UNIX Basic level commands

Document Sample
UNIX Basic level commands Powered By Docstoc
					                                     UNIX Basic Commands

                            Best Practices & Learnings


             UNIX Basic Commands

                                        Table of Contents

S.No                                        Topic           Page No
    1   UNIX Introduction & Types                                  3
    2   Types of Shell                                             4
  3.1   Unix Listing Files & Directories                           7
  3.2   Making Directories                                         9
  3.3   Changing to a different directory                          9
  3.4   The directories . and ..                                   9
  3.5   Pathnames                                                 10
  3.6   More about home directories and pathnames                 11
  4.1   Copying Files                                             13
  4.2    Moving files                                             13
  4.3   Removing files and directories                            14
  4.4   Displaying the contents of a file on the screen           14
  4.5   Searching the contents of a file                          15
  5.1   Redirection                                               17
  5.2   Redirecting the Output                                    18
  5.3   Redirecting the Input                                     19
  5.4   Pipes                                                     20
  6.1   Wildcards                                                 21
  6.2   Filename conventions                                      22
  6.3   Getting Help                                              23
  7.1   File system security (access rights)                      24

                                    UNIX Basic Commands

 7.2   Changing access rights                                                                  26
 7.3    Processes and Jobs                                                                     27
 7.4   Listing suspended and background processes                                              28
 7.5   Killing a process                                                                       29
 8.1   Other useful UNIX Commands                                                              31
 9.1   Compiling UNIX software packages                                                        34
 9.2   Downloading source code                                                                 36
 9.3   Extracting the source code                                                              36
 9.4   Configuring and creating the Makefile                                                   37
 9.5   Building the package                                                                    38
 9.6   Stripping unnecessary code                                                              39
10.1   UNIX Variables                                                                          40
10.2   Environment Variables                                                                   41
10.3   Shell Variables                                                                         41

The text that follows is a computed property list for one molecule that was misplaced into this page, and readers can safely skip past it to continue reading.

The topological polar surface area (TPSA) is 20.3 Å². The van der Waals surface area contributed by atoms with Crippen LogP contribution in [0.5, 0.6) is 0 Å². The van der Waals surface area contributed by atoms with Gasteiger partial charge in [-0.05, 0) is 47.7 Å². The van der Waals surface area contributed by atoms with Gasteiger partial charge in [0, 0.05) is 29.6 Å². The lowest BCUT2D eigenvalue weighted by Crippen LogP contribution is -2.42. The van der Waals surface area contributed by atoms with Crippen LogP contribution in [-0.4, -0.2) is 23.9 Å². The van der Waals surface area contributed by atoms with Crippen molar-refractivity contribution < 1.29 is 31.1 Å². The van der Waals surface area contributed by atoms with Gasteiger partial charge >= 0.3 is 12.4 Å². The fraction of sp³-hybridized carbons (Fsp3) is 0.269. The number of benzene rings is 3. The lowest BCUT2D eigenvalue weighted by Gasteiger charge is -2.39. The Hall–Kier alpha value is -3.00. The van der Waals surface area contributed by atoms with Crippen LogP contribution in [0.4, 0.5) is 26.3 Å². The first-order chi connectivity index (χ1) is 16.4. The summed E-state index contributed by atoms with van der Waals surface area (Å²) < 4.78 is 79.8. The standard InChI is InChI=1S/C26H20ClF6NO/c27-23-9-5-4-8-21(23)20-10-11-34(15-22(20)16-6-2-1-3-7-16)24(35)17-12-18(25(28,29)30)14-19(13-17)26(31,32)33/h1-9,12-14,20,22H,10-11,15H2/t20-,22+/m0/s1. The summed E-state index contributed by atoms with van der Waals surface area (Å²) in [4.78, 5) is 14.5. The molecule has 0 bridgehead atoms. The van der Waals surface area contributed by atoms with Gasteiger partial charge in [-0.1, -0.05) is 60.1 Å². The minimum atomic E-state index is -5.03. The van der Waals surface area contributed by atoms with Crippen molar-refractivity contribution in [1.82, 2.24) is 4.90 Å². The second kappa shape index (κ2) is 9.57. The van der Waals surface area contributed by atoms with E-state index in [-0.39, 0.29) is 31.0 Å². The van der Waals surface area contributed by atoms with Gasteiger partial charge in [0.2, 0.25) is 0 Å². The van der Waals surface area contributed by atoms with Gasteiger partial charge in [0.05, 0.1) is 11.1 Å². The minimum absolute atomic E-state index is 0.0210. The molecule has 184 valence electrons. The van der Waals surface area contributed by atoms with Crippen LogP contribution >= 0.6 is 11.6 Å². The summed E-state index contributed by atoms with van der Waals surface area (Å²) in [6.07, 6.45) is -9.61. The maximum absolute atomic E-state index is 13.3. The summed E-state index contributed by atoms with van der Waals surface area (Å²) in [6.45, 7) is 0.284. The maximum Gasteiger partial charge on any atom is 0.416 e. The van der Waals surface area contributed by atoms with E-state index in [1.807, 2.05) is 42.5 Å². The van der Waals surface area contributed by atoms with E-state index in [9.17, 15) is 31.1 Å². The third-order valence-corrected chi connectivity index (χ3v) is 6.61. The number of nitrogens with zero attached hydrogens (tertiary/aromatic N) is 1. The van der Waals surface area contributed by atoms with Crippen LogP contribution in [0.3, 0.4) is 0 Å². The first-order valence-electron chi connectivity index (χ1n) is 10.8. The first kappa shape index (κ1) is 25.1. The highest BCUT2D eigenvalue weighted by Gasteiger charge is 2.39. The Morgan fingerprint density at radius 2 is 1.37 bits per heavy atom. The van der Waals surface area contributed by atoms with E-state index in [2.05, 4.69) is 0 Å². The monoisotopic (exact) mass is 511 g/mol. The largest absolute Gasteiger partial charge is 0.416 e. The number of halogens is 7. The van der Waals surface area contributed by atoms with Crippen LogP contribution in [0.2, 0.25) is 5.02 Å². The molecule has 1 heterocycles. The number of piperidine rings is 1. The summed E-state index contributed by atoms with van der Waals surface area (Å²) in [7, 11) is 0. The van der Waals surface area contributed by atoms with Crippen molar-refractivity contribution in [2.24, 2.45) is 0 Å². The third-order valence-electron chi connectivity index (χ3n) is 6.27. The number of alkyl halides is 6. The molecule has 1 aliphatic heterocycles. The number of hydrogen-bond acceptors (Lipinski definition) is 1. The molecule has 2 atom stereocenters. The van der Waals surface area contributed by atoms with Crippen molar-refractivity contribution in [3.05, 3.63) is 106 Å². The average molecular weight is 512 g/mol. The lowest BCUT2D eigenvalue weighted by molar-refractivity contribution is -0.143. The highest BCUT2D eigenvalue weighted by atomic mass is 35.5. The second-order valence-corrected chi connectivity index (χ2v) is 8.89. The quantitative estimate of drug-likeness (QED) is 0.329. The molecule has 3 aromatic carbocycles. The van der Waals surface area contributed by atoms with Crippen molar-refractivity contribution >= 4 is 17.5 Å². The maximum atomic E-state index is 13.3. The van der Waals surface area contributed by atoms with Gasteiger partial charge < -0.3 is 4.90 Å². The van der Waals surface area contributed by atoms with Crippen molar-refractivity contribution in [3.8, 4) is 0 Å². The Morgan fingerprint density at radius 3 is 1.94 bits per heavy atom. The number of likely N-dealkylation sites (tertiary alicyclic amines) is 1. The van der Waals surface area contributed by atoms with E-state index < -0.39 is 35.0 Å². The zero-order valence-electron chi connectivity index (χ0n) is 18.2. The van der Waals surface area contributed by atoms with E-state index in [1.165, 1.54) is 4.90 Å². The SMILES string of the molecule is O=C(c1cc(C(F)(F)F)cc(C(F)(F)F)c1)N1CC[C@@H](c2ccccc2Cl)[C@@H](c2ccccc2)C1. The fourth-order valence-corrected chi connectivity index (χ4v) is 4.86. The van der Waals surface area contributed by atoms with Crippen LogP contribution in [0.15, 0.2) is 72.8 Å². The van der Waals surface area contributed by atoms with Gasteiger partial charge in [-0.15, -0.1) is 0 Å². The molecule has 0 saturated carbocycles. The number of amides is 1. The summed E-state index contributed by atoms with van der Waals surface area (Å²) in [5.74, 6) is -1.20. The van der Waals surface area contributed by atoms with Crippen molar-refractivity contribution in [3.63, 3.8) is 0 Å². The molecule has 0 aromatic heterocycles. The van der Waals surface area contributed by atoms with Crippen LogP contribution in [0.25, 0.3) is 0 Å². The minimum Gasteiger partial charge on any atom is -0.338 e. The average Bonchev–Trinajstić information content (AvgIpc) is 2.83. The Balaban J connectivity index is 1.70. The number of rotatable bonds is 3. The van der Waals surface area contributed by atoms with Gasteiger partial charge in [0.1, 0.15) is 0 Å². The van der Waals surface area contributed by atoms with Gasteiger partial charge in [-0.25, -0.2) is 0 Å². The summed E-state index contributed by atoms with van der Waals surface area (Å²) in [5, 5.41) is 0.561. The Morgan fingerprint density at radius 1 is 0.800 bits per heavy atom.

10.4   Using and setting variables                                                             42
10.5   Setting shell variables in the .cshrc file                                              43
10.6   Setting the path                                                                        44

UNIX Introduction

What is UNIX?

UNIX is an operating system which was first developed in the
1960s, and has been under constant development ever since. By
operating system, we mean the suite of programs which make
the computer work. It is a stable, multi-user, multi-tasking
system for servers, desktops and laptops.

UNIX systems also have a graphical user interface (GUI) similar
to Microsoft Windows which provides an easy to use environment. However, knowledge of UNIX
is required for operations which aren't covered by a graphical program, or for when there is no
windows interface available, for example, in a telnet session.

Types of UNIX

There are many different versions of UNIX, although they share common
similarities. The most popular varieties of UNIX are Sun Solaris, GNU/Linux, and
MacOS X.

Here in the School, we use Solaris on our servers and workstations, and Fedora
Linux on the servers and desktop PCs.

The UNIX operating system

The UNIX operating system is made up of three parts; the kernel, the shell and the programs.

                                      UNIX Basic Commands

The kernel

The kernel of UNIX is the hub of the operating system: it allocates time and memory to programs
and handles the filestore and communications in response to system calls.

As an illustration of the way that the shell and the kernel work together, suppose a user types rm
myfile (which has the effect of removing the file myfile). The shell searches the filestore for the
file containing the program rm, and then requests the kernel, through system calls, to execute
the program rm on myfile. When the process rm myfile has finished running, the shell then
returns the UNIX prompt % to the user, indicating that it is waiting for further commands.